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  13. Rockwell

    Rockwell Friend

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    I don't think so...my only complaint about the FD7, and what would be a deal breaker for me, was that I found the bass weak and lacking impact...and I was driving them from a Shanling M8, a very powerful, low end heavy source.
     
    Last edited: Mar 5, 2022
  14. Tachikoma

    Tachikoma Almost "Made"

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    Running the FD7 out of the Vali 2+ definitely helps with the macrodynamics, versus running it straight out of the iFi Gryphon.
     
  15. StandUp713

    StandUp713 Friend

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    My quick impressions of Fiio FD-7 (with tuning nozzle)

    The sonic characteristics were a tad V shaped, that you could increases or decrees with the tuning tubes.

    I did not hear any peaks, but I was wanting the treble to be a bit more resolving. I felt something was missing up top.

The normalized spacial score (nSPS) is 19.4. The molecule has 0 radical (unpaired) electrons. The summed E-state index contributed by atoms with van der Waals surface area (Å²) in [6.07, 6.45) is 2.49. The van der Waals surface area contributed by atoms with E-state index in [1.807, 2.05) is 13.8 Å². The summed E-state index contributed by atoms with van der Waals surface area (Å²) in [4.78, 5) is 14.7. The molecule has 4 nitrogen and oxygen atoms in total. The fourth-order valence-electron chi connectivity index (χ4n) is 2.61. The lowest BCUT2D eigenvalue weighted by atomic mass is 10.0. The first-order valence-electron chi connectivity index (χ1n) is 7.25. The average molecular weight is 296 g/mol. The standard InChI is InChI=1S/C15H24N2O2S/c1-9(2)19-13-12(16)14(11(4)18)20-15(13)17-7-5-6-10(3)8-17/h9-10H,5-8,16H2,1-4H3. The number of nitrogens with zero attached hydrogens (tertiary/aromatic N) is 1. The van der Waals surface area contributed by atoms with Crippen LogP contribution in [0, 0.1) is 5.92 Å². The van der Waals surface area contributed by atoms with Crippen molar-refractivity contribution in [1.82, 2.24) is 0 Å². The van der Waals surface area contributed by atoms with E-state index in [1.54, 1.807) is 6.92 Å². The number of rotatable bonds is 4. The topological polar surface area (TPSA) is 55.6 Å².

The bass was satisfactory(did not excite, but could not complain), and the midrange was a bit cupped, but accurate with voices.

    They fit well with my ears, so no ergonomic problems. I thought the cord would be an issue, but it worked once they it was in place.

    While I enjoyed the FD-7, it did not scream out a "must have" . The tuning ports were fun to fiddle with.
    I give it a score of: "Not Bad Minus"
     
  16. DrForBin

    DrForBin Friend

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    hello,

    this is about the Fiio FD-7 loaner set.

    tl/dr: something was very wrong with me, my sources or the iems themselves.

    plugging these into my amp/dap combo, i was initially very impressed with the music. however, after listening for a time, i noticed an almost subliminal hum coming into my head. as i tend to hallucinate these things i took them out. the hum did not abate until about 45 minutes later. strange. as this is the first time i have had this issue with any of the loaner iem's that have been in my possession, i was flummoxed .

    it sounded like the hum from an old crt tv, that you wouldn't notice while watching as it was too far away. unless you were the kid who changed the channels for your folks. (i was that kid.)